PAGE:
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The Cutting Edge: Challenges in Medical and Surgical Therapies
July 2012

Treatment of Refractory Prurigo Nodularis With Lenalidomide

Arch Dermatol. 2012;148(7):794-796. doi:10.1001/archdermatol.2011.2918

Prurigo nodularis is an intensely pruritic disorder in which chronic scratching and rubbing lead to the formation of eroded and excoriated skin nodules that may become generalized. Therapy for prurigo nodularis is notoriously difficult, and relief of pruritus and clearing of the skin lesions is exceedingly difficult to achieve.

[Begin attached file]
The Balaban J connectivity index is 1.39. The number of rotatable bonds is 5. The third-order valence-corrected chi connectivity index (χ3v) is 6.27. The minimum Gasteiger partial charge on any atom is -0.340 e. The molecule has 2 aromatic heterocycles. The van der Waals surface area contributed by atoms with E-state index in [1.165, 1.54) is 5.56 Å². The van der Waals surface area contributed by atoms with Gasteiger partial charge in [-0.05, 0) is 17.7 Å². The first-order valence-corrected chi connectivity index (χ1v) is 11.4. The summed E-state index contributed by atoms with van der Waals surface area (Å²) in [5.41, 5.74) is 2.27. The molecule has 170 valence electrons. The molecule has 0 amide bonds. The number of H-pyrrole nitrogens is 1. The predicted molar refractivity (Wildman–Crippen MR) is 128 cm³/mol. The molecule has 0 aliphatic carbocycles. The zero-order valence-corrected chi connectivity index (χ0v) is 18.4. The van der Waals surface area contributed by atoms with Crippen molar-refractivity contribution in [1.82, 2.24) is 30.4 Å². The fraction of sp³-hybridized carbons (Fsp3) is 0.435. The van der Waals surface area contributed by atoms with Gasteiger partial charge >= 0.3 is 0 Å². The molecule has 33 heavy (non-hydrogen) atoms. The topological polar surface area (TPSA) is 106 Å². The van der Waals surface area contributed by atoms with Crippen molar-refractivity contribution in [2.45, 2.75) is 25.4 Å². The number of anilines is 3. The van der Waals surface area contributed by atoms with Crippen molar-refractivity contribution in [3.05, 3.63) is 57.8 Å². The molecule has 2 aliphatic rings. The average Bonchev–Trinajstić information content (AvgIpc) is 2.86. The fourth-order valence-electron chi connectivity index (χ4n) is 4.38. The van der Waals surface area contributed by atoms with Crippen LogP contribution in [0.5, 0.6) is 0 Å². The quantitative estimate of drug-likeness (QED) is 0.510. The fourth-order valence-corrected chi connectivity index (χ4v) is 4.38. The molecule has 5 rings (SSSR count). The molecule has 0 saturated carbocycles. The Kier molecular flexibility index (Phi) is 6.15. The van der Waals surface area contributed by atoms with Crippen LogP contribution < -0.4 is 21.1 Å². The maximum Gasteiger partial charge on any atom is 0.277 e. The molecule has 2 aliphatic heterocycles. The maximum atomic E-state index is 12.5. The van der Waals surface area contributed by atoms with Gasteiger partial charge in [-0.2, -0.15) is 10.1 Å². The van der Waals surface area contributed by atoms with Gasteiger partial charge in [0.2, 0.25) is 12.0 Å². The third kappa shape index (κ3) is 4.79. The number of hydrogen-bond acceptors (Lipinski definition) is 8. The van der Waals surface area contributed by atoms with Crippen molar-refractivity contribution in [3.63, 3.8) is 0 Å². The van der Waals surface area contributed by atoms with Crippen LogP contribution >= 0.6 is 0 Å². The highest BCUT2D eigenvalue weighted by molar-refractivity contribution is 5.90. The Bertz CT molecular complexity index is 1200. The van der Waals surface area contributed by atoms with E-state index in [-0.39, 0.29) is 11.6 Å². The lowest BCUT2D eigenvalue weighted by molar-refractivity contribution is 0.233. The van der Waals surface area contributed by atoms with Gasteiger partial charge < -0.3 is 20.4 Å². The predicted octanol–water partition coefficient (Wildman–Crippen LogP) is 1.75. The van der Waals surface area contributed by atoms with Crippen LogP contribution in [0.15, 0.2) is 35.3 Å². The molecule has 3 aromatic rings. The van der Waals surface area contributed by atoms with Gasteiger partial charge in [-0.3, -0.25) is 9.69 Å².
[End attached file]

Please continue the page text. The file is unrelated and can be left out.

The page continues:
A 45-year-old African American woman was seen with a 10-year history of severe generalized prurigo nodularis refractory to numerous topical and systemic agents. Her medical history was significant for hypertension, migraines, insomnia, depression, and mild asthma. At presentation, greater than 30% of her body surface area was covered with more than 200 hyperpigmented, lichenified, crusted papules and nodules (diameter range, 0.5-2.0 cm) distributed over her abdomen, chest, back, bilateral upper and lower extremities, and palms and soles. Histologic examination of a representative lesion was consistent with the diagnosis of prurigo nodularis. Intense pruritus caused an inability to sleep through the night and difficulty concentrating on tasks, which led to a depressed mood and significant reduction in her quality of life. Her prurigo nodularis could not be ascribed to any dermatologic or systemic cause. Numerous therapies had been used, including several topical corticosteroids and oral and topical antihistamines, topical tacrolimus, cryotherapy, UV light therapy (UV-B and psoralen–UV-A), oral dapsone, buspirone, 3-week bursts of prednisone, and cyclosporine for 3 months, none of which provided relief. When the patient was treated with prednisone (60 mg/d) for longer than 6 weeks, her prurigo nodularis was well controlled, but it flared when the prednisone was decreased to 50 mg/d.